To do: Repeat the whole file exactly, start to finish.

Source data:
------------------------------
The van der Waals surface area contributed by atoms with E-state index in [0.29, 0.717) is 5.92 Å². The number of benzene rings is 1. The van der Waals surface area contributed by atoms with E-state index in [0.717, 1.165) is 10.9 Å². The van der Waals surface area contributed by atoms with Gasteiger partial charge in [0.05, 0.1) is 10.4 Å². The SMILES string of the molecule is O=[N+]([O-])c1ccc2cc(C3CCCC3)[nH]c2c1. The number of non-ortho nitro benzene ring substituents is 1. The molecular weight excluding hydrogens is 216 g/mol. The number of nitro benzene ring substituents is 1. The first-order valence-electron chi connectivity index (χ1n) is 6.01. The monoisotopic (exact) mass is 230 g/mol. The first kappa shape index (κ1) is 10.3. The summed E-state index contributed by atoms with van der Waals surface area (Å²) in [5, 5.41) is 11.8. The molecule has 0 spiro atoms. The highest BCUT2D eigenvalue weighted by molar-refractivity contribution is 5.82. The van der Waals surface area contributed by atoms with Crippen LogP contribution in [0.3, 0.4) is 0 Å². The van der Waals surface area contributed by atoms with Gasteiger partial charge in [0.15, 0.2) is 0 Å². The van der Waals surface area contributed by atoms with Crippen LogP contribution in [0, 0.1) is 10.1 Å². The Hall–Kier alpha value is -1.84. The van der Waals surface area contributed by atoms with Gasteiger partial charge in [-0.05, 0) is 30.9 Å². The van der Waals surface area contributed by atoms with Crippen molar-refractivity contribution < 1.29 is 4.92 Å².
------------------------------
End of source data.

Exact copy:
The van der Waals surface area contributed by atoms with E-state index in [0.29, 0.717) is 5.92 Å². The number of benzene rings is 1. The van der Waals surface area contributed by atoms with E-state index in [0.717, 1.165) is 10.9 Å². The van der Waals surface area contributed by atoms with Gasteiger partial charge in [0.05, 0.1) is 10.4 Å². The SMILES string of the molecule is O=[N+]([O-])c1ccc2cc(C3CCCC3)[nH]c2c1. The number of non-ortho nitro benzene ring substituents is 1. The molecular weight excluding hydrogens is 216 g/mol. The number of nitro benzene ring substituents is 1. The first-order valence-electron chi connectivity index (χ1n) is 6.01. The monoisotopic (exact) mass is 230 g/mol. The first kappa shape index (κ1) is 10.3. The summed E-state index contributed by atoms with van der Waals surface area (Å²) in [5, 5.41) is 11.8. The molecule has 0 spiro atoms. The highest BCUT2D eigenvalue weighted by molar-refractivity contribution is 5.82. The van der Waals surface area contributed by atoms with Crippen LogP contribution in [0.3, 0.4) is 0 Å². The van der Waals surface area contributed by atoms with Gasteiger partial charge in [0.15, 0.2) is 0 Å². The van der Waals surface area contributed by atoms with Crippen LogP contribution in [0, 0.1) is 10.1 Å². The Hall–Kier alpha value is -1.84. The van der Waals surface area contributed by atoms with Gasteiger partial charge in [-0.05, 0) is 30.9 Å². The van der Waals surface area contributed by atoms with Crippen molar-refractivity contribution < 1.29 is 4.92 Å².